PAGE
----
Government said to be considering purchase and nationalisation of some private hospitals

Government said to be considering purchase and nationalisation of some private hospitals

The Government is considering buying a number of the country’s 19 main private hospitals and nationalising them in a bid to increase public bed capacity in the health system post-Covid-19.

Government plans to increase the number of hospitals under the Ireland 2040 capital development project will, if suitable, include the purchase of existing private facilities, as opposed to simply building new ones, several senior sources have said.

Today, the country begins the long road back to normality with the partial lifting of restrictions to personal freedoms, with more than 100,000 construction employees among those expected back to work.

Despite this positive step forward, the Health Protection Surveillance Centre confirmed last night that a further 10 people with Covid-19 have died. As a result, there have now been a total 1,543 Covid-19 related deaths in Ireland.

The desire to examine private hospitals for purchase comes amid heightened tensions between the private hospitals and the Government over the continuation of the current €115m-a-month deal which has seen them temporarily nationalised because of the Covid-19 pandemic.

It is understood that:

  • Health Minister Simon Harris and his officials are attracted to the idea of purchasing existing facilities for use for elective and non-urgent procedures, as a means of relieving pressure on the acute hospital system;
  • A number of the country’s private hospitals, which operate on tight margins, could be tempted to sell to the State, saving the taxpayer the expense of building a series of new facilities from scratch;
  • One senior source pointed to the NHS Golden Jubilee facility in Glasgow, previously a private facility, which was taken over by the state over a decade ago and has operated successfully since then as an elective hospital;
  • With a desire to expedite the journey to a single-tier health system under the Sláintecare model, private operators are more likely to be willing to sell out as their market share is squeezed, officials believe.

“Before you look to build, it makes absolute sense to test the existing market first and such a scenario has significant benefits to the taxpayer and also to patients as it would be far quicker than having to go through planning, developing, and all the other normal headaches,” said a senior source.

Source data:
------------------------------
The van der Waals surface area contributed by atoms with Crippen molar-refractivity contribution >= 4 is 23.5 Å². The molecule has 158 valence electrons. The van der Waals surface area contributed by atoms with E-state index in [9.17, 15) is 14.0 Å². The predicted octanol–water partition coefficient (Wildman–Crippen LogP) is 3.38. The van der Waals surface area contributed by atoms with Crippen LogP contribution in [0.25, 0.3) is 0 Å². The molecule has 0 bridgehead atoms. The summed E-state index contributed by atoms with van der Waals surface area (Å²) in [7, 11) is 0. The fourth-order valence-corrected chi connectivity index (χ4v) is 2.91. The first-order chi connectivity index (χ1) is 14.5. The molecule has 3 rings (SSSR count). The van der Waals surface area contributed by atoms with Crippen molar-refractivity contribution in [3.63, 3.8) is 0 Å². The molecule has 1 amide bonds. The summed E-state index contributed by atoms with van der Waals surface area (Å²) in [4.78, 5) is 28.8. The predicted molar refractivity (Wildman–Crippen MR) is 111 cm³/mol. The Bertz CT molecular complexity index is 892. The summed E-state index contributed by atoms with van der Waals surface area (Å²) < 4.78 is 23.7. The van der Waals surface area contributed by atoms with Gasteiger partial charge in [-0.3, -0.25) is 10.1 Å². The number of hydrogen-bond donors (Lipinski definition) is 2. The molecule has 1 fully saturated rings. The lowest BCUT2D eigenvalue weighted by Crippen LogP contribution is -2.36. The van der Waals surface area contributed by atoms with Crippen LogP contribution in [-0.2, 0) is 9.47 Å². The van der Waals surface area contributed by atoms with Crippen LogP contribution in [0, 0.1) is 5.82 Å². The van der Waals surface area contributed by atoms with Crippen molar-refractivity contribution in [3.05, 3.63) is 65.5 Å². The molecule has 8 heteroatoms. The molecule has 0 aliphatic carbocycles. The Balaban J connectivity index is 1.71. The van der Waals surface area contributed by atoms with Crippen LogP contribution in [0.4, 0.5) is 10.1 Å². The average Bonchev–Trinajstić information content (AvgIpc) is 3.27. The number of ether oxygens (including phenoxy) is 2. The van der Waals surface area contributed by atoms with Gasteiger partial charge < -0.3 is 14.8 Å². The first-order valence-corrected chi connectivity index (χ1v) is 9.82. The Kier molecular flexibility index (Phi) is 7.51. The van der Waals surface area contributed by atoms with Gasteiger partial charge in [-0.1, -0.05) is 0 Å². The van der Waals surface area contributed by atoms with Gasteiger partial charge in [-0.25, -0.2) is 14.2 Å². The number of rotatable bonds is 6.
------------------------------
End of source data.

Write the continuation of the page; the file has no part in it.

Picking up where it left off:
It emerged last week that private hospitals were threatening to pull out of the agreement which has seen the State take over their facilities during the Covid-19 crisis if the HSE does not increase the number of patients it is sending them.

The hospitals suggested they would look for an alternative arrangement with the Government to provide care to patients, similar to the National Treatment Purchase Fund (NTPF).

The Government has to tell private hospitals by the end of May as to whether it wants to extend the deal.

In addition to the 10 deaths reported yesterday, it was confirmed that 64 new confirmed cases of Covid-19 were recorded.

There is now a total of 24,112 confirmed cases of Covid-19 in Ireland since the outbreak began in February.

The HSE is working to identify any contacts the patients may have had, to provide them with information and advice to prevent further spread.

As of midnight on Friday, of the 23,953 confirmed cases of Covid-19, 57% are female and 43% are male.

The median age of confirmed cases is 48 years.

In total, 3,117 cases (13%) have been hospitalised and of those, 389 cases have been admitted to intensive care units.

It was also confirmed that 7,566 cases are associated with healthcare workers.

Dublin has the highest number of cases at 11,666 (49% of all cases), followed by Kildare with 1,361 cases (6%) and then Cork with 1,352 cases (6%). Of those for whom transmission status is known, community transmission accounts for 60%, close contact accounts for 37%, and travel abroad for 3%, the HSE said.

Meanwhile, emergency nurses and doctors have warned that, as the country begins to emerge from lockdown, emergency departments and hospitals must not return to overcrowding in the coming weeks.

The Irish Association for Emergency Medicine and the Irish Nurses and Midwives Organisation, who represent frontline nurses and doctors in emergency departments across the country, warned that the “problems of the past” may emerge again as the health service gradually ramps up non-Covid-19 activities.

They warned that overcrowding and understaffing may lead to increased infection risk, poor patient outcomes, and unsafe workplaces.


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